Life According to Krista

emailedarticles Archive

Feb 21

John Paton worked in the “Golden Era of journalism” and explains how newspapers and their executives have changed.

He goes on to say that he has to learn so many new things this day in age with new technologies, social media and new people in the business.

The article describes how the Internet is taking over print journalism and how advertisements are fewer and fewer for print, since they are so expensive and don’t bring as much of an audience as some online sites might.

“As career journalists we have entered a new era where what we know and what we traditionally do has finally found its value in the marketplace and that value is about zero.”

Since times are changing and everything is moving away from print, Paton and other journalists must adjust to the new times and learn everything they can about marketing themselves online.

Paton ends by giving the newspaper executives a piece of advice.

“Finally, I would say to newspaper execs learn to let go and love the ‘Net.

I am here to tell you, you can teach an old dog new tricks.”



Feb 13

Jim Romenesko posted a list of frequently asked questions for Gannett about what journalists can do with their iPhones to further their careers.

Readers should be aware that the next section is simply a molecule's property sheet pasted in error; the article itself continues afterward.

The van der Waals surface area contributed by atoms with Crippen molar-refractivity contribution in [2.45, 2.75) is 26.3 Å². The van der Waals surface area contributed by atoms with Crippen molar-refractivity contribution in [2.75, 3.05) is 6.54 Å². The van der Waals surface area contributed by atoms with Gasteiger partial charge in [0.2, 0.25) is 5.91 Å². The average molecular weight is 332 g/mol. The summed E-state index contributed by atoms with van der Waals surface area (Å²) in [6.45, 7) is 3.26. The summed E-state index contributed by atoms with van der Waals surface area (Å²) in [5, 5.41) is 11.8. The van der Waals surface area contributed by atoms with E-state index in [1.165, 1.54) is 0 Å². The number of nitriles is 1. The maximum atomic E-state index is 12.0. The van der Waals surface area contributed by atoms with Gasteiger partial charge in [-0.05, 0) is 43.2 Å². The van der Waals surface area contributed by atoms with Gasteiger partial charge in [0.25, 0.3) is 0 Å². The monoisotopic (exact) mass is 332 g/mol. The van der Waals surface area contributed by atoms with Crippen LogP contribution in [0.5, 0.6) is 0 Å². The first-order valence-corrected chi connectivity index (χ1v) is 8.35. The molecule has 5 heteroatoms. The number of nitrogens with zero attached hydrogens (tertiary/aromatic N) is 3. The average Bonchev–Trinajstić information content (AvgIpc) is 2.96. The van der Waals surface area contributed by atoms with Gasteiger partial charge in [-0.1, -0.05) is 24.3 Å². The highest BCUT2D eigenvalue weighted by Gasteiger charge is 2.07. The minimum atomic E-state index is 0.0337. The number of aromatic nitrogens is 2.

This is a very interesting topic because of the dynamic, ever-changing technologies of distributing news. Journalists must keep up with the most current and upcoming trends so that they do not get behind in the game.

iPhones are preferred devices for journalists, as they typically have the most up-to-date technologies and the most apps. The iPhone 4S also has a great quality camera for photographers to use in news events, which is a very important aspect of reporting.

“The iPhone 4S is meant to enable you to do better, more timely journalism.”

By being able to take pictures with a portable phone, a journalist can easily keep their readers updated on current events as they are happening.